A number of campaigns have been set up by citizens who are angry about losing their local bank. A report by ComRes found that 70% of people surveyed think it’s important to have their local bank branch close by. They argue that even the most tech-savvy people may need occasional face-to-face support from a proper bank. community-banks-closed-uk Other reasons for their campaigning is the axing of bank staff jobs, the accelerated death of the British high street, and environmental concerns as people become more reliant on using cars to get to their closest branch. There have been efforts by the government to ensure that Post Offices can be used for some banking transactions, but campaigners have argued this is not good enough as Post Office services can be limited. Lloyd's Bank, back in June was scrutinised for its closure of its popular branch in Reading and Theale. One local Councillor, took the matter into his own hands and launched a campaign calling for Lloyd's bank to reverse its decision to close a bank in Theale in Berkshire, leaving the community without a bank at all. The banking giant, claimed that the closure was due to the branch in Theale only attracting 13 customers on a regular basis, meaning it had no reason to stay open. The decision to close was rejected by hundreds of residents who signed a petition to keep it open. Unfortunately, it closed in June and Lloyd's Bank released a statement claiming: ‘the majority of customers also now regularly use alternative branches or channels to complete their banking needs.’ The spokeswoman added that the ‘closest branch is in Broad Street, which is within walking distance of Market Place’. Lloyd's decision to close two of its most popular branches is the latest to be axed as part of a nationwide cast-off, as banks adapt to the changing technological behaviour of customers. Lloyd's, HSBC, Santander, Royal Bank of Scotland, Barclays and the Co-operative, shut more than 600 bank branches and more than 3,000 branches have closed over the last decade.

Alternatives to banks?

  • Free to use ATMs and proper information on how to use their features
  • Post Office branches close by and more awareness that they can be used for banking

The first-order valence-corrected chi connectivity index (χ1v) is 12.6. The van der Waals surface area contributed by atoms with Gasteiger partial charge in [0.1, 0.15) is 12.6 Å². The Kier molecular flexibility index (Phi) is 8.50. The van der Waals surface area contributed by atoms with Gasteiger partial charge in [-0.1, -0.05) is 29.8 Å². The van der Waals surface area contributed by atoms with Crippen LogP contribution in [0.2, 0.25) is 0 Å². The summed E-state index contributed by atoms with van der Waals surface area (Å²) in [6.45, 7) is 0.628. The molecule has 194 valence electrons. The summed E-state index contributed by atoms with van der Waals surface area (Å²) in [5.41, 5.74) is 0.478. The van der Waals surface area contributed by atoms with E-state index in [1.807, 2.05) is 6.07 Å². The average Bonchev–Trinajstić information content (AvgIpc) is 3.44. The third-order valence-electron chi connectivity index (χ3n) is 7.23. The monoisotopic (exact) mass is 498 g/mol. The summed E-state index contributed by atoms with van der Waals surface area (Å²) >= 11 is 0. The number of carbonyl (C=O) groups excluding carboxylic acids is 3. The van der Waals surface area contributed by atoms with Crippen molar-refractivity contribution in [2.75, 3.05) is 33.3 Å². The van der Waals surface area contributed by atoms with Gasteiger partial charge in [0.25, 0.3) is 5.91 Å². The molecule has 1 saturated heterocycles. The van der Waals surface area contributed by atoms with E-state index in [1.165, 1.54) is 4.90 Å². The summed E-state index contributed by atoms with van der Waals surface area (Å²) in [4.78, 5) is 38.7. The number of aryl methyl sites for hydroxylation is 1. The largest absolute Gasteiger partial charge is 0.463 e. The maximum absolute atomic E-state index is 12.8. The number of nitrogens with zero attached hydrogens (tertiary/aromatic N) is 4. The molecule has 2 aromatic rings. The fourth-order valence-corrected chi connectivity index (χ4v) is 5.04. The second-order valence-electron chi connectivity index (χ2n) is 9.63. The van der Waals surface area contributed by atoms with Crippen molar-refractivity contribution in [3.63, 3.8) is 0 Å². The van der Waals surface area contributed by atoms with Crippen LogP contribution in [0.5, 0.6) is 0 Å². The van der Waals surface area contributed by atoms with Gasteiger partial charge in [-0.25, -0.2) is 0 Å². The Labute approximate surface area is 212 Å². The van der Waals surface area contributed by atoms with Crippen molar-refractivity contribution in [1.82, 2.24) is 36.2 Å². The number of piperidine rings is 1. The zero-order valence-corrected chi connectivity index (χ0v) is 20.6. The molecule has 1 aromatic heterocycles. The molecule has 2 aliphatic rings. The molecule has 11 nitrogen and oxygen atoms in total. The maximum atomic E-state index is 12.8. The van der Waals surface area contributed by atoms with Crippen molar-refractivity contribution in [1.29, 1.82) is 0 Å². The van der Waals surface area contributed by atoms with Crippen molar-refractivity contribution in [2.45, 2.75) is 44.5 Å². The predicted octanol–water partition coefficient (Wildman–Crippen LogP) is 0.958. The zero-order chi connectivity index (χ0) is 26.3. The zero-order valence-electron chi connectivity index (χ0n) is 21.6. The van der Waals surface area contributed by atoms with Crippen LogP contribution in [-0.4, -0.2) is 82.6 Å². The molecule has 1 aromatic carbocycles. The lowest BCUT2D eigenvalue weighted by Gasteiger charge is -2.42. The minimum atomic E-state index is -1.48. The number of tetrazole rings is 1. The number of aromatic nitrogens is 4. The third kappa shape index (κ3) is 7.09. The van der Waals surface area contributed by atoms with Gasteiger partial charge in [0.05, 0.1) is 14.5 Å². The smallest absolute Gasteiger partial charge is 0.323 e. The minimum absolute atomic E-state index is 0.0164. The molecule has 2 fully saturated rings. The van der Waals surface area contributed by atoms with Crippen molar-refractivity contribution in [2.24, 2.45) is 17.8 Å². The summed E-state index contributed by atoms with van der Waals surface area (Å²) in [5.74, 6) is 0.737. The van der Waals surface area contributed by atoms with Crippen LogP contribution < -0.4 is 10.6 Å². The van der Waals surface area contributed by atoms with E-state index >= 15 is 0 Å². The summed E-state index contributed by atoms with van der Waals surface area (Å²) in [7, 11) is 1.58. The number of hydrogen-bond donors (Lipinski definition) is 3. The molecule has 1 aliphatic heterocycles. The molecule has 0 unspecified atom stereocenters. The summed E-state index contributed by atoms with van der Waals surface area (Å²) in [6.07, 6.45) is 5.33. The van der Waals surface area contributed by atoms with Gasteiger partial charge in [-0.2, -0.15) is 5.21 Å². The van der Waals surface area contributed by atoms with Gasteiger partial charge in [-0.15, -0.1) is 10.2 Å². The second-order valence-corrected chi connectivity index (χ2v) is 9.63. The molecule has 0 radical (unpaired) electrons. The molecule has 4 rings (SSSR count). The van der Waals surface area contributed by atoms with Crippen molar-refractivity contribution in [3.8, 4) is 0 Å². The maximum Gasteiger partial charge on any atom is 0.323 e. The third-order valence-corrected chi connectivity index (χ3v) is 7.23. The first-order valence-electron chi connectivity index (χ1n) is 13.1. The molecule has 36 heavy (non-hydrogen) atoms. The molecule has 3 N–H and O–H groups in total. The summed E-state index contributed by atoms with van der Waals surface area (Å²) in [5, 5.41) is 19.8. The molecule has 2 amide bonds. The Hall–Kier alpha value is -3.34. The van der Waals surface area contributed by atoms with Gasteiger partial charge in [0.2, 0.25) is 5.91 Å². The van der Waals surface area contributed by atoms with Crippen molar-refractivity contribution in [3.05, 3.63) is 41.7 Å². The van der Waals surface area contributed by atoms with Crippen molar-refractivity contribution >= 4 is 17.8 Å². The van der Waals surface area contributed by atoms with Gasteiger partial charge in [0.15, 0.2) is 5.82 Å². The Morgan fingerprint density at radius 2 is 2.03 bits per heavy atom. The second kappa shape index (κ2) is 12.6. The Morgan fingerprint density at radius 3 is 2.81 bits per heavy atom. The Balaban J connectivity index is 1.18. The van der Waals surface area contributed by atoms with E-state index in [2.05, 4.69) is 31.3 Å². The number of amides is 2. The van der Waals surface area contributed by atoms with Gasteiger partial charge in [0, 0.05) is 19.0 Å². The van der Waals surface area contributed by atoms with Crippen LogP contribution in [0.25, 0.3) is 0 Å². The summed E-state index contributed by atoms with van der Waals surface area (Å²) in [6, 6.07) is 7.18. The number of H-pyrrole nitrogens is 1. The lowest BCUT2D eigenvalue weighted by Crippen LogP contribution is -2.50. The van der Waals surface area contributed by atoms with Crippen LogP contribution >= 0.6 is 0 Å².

• Alternative bank branches close by
  • Ability to get cash from retail outlets

Here are some quotes from people suffering the impact of losing their local branch:

“Whenever I used to visit my local bank it always seemed busy... I can’t understand why they closed it. Now I have to take the bus and it’s a 30-minute journey I have to travel”. “I work in an office in town and having the bank there was handy. We still receive lots of cheques that I need to cash in. I can’t pop in on my lunch break anymore”. “The Barclays down the road from me has closed... its sitting their empty now, like plenty of other shops that closed in the town, all empty buildings". "I am self-employed so I need access to the bank quite a bit... it has made it more difficult for me when I frequently need to cash in".

In Summary

All banks are following similar patterns of closures with many banks seeing their final bank close; a staple aspect of every high street in the UK. The move comes as so many more of us are turning to online banking rather than visiting our local branch. However, this inconveniences local businesses, the elderly, the disabled and low-income consumers who may not have the means to always use to use online banking. Moreover, sometimes it’s just more convenient to speak to someone in person. The government therefore needs to assure consumers, that there are a variety of ways people can carry out their banking to cope with such fast paced closures and more looming in the future.